A publicly disclosed flaw in SMB network file sharing, affecting all currently supported versions of Windows, will not be fixed until the next round of Patch Tuesday updates.
The flaw in the Server Message Block (SMB) triggered a security advisory from the US CERT Coordination Center (CERT/CC) at Carnegie Mellon University.
"Microsoft Windows contains a memory corruption bug in the handling of SMB traffic, which may allow a remote, unauthenticated attacker to cause a denial of service or potentially execute arbitrary code on a vulnerable system," the organisation said.
It added that Microsoft Windows fails to properly handle traffic from a malicious server.
“In particular, Windows fails to properly handle a specially-crafted server response that contains too many bytes following the structure defined in the SMB2 TREE_CONNECT Response structure. By connecting to a malicious SMB server, a vulnerable Windows client system may crash (BSOD) in mrxsmb20.sys,” the advisory added.
The organisation said that that there are several techniques that can be used to trigger a Windows system to connect to an SMB share and that some may require little to no user interaction.
Independent security researcher Laurent Gaffié, who originally discovered the bug, said on Twitter that Microsoft won't patch the flaw until 14 February, when Patch Tuesday next occurs.
US CERT said that as a workaround, organisations could block outbound SMB connections (TCP ports 139 and 445 along with UDP ports 137 and 138) from the local network to the WAN.
David Kennerley, director of threat research at Webroot, told SC Media UK that the flaw could result in a hacker mounting a simple DoS-style attack.
“A user would need to somehow connect to an attacker's SMB server, possibly through a phishing link. If an attacker can get a user to click on a link within an email, they are more likely to want to target them with an exploit that would give them some sort of privilege escalation, rather than just denial of service. Admins should always look to patch vulnerabilities as soon as possible, but it's unlikely that this vulnerability will be targeted by attackers,” he said.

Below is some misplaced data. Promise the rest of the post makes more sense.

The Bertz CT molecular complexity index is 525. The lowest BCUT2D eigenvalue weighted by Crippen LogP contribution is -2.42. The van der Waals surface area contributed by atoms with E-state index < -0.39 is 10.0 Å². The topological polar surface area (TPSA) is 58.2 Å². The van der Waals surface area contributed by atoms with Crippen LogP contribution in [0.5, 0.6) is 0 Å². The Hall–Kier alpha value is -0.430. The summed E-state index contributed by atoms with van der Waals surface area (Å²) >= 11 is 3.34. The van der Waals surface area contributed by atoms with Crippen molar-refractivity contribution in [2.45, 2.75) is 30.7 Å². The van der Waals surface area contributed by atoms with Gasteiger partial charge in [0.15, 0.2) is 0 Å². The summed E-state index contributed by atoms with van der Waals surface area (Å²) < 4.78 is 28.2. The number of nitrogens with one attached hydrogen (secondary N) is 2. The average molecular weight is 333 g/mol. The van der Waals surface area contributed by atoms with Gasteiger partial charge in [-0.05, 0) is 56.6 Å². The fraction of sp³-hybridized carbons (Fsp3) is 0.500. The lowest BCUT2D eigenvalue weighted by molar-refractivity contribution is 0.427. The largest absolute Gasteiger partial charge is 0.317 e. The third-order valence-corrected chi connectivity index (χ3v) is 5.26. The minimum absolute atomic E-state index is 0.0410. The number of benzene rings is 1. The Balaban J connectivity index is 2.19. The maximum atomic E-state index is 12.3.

Mark James, security specialist at ESET, told SC that the threat needs to be taken “very seriously”.
“The IT systems administrator's job these days is not an easy task with so many tools being made available that at one time would require a good degree of coding knowledge to deliver can now be rented, purchased or freely downloaded from the internet,” he said.
Gavin Millard, EMEA technical director of Tenable Network Security, told SC that with the proof of concept available on Github, it's not going to take long for pranksters to take advantage of the bug and reboot machines by encouraging users to visit sites hosting the code.
“Luckily most enterprises don't allow SMB calls outbound (ports 137,138,139 and 445), which stops users from connecting to malicious SMB servers. For smaller businesses and home users though, you generally find SoHo routers do allow the traffic through, which could easily lead to a reboot,” he said.